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Healthcare Policy & Reform

The week in Government HIT: May 7, 2010

- Monday, May 3: The HHS Office of Civil Rights releases a request for public comment on their effort to expand patient notification rights in the event of a protected health information (PHI) disclosure. This contemplative commenter sees this effort as an important balance to the HITECH project, insofar as it increases patient confidence in electronic health information–and sometimes shows when this confidence is unwarranted. Now who could be against that? Well, anyways there are some parts that might be operationally problematic, but we’ll point those out as appropriate.

- Tuesday, May 4: The Beacon Communities are awarded! The final shoe drops in HITECH grants with the award of $220 million to 15 communities that are to be the pillars of excellence in healthcare IT. The list of awardees is a sample platter of healthcare stakeholders. Some of the awardees are already ‘beacon’ communities (Mayo, Geisinger, IHIE, Intermountain), but ONC made some inspired choices as well. Love the Piedmont project, or at least as much as I can tell from a paragraph. RIQI’s project with Blackstone Community Health Centers tackles my favorite topic: PCMH. And it’s hard not to get teary-eyed thinking about the good that the Louisiana Public Health Institute will do in empowering patients with health information. Among them all, here are the big topics that stood out to me: sustainable health information exchange (HIE), diabetes care management, telemedicine, patient engagement and personal health records. Who knows what brilliant, bountiful brainstorms of beneficence come out of these guys, but it’s been fun horse race to see the field whittled down from 190 to 15! (Though probably not as fun for the 175 stallions that weren’t selected.)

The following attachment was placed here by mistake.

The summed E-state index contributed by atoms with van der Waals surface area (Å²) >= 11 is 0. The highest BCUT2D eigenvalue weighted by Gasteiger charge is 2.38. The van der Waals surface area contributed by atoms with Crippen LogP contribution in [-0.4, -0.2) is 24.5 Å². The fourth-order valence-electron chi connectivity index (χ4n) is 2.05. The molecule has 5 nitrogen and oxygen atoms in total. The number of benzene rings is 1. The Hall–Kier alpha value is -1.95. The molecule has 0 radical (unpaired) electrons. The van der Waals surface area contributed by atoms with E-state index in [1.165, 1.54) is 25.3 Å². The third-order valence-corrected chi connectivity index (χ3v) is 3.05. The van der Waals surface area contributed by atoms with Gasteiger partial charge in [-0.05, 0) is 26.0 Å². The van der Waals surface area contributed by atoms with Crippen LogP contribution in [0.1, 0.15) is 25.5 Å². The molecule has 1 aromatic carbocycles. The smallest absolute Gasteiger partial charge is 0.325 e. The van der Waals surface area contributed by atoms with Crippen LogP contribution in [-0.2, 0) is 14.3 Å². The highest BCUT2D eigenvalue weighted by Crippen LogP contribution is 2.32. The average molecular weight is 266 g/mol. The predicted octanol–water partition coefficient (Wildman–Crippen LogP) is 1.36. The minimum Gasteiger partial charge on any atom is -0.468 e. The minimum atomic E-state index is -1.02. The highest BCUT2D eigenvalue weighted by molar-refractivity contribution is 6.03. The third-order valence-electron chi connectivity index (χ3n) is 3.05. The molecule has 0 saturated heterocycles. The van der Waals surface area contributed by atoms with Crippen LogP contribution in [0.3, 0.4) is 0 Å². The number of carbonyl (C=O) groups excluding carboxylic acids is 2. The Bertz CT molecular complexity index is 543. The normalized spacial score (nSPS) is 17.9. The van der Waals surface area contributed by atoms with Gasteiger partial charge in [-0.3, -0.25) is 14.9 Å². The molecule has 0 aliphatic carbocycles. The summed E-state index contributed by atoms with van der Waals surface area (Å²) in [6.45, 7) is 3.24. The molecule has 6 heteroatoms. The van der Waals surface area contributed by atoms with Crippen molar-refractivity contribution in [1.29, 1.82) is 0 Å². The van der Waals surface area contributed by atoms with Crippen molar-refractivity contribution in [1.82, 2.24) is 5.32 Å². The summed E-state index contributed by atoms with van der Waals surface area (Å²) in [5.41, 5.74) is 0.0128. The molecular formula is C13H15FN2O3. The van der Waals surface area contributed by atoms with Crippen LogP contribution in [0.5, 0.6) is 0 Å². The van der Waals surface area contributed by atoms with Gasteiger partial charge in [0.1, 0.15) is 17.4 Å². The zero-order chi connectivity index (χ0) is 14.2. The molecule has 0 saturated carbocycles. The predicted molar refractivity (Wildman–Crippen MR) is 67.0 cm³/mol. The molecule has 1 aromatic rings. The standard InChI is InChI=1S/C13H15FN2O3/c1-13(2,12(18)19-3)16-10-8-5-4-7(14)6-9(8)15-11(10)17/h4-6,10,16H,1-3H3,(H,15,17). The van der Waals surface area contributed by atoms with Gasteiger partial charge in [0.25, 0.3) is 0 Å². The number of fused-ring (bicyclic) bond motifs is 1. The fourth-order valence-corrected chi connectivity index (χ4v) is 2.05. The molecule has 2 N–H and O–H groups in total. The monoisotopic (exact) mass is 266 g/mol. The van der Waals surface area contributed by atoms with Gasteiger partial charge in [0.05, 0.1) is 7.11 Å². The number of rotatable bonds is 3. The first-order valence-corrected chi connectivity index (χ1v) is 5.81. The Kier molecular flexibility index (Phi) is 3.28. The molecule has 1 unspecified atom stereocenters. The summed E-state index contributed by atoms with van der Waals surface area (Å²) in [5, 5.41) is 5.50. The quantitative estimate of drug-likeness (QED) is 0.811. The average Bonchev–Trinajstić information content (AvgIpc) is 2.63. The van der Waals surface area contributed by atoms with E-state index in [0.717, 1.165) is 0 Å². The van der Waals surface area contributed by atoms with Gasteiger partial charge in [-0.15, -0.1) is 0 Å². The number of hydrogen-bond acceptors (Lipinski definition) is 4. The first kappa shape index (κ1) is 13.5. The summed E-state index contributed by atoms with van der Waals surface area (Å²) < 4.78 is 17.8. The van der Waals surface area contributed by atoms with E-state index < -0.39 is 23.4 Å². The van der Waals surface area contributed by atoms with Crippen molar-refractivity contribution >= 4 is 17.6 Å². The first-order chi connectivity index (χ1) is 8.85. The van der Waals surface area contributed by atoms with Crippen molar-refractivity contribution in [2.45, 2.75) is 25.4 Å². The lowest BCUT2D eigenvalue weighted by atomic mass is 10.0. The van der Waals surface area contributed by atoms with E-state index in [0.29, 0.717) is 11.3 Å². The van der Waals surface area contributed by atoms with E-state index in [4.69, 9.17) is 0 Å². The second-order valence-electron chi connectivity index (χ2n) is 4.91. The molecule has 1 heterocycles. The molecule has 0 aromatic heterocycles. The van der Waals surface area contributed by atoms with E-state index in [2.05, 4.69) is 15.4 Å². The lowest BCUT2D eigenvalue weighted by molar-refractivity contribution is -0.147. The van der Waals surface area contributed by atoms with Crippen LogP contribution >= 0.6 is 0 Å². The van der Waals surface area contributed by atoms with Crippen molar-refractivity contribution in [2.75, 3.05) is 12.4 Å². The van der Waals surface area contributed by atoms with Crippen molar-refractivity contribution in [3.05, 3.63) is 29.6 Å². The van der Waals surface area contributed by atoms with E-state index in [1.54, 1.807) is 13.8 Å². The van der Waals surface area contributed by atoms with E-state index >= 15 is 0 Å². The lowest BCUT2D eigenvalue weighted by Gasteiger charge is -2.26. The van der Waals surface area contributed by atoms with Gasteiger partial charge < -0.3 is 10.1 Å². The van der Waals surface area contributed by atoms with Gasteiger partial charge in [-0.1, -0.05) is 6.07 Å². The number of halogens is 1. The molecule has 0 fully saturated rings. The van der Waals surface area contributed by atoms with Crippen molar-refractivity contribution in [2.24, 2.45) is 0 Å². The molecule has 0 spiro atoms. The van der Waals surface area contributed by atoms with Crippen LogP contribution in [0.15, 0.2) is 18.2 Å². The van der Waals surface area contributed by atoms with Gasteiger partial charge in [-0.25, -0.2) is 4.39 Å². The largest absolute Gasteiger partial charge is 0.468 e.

- Tuesday, May 4: Physicians Reluctant to Adopt EHRs: It appears some doctors are still not convinced about the benefits of electronic health records and are willing to accept a decrease in Medicare reimbursement. There has been pushback on the meaningful use standards with many groups asking to see the program extended to 2017. However, in Massachusetts the drive to educate physicians about the benefits of EHRs continued last week at a conference hosted by Governor Deval Patrick.

- Wednesday, May 5: Four more state Medicaid agencies get matching funds for EHR incentives for CHCs and pediatricians: Missouri, Washington, New Mexico, and Oregon. As this cunning correspondent pointed out a month ago, each of these Medicaid agencies will dramatically affect the appropriate distribution of incentive funds in their state. Set the bar too low, and patients don’t benefit from the technology; set the bar too high, and deserving groups won’t seek to improve because of administrative overhead and reporting requirements. Botch the reporting or standards setting entirely, and they’ll end up with a lot of wasted money. Our hats are off to them in hopes that they are successful.

Spotlight on: Health Reform – The California Perspective

Many of the health reform provisions – such as the creation of health insurance exchanges and the requirement that most U.S. residents purchase health insurance – won’t take effect for several years. However, there is quite a bit that goes into effect this year that likely will have an immediate impact in California. Here’s a rundown of the upcoming changes and how they affect the California marketplace.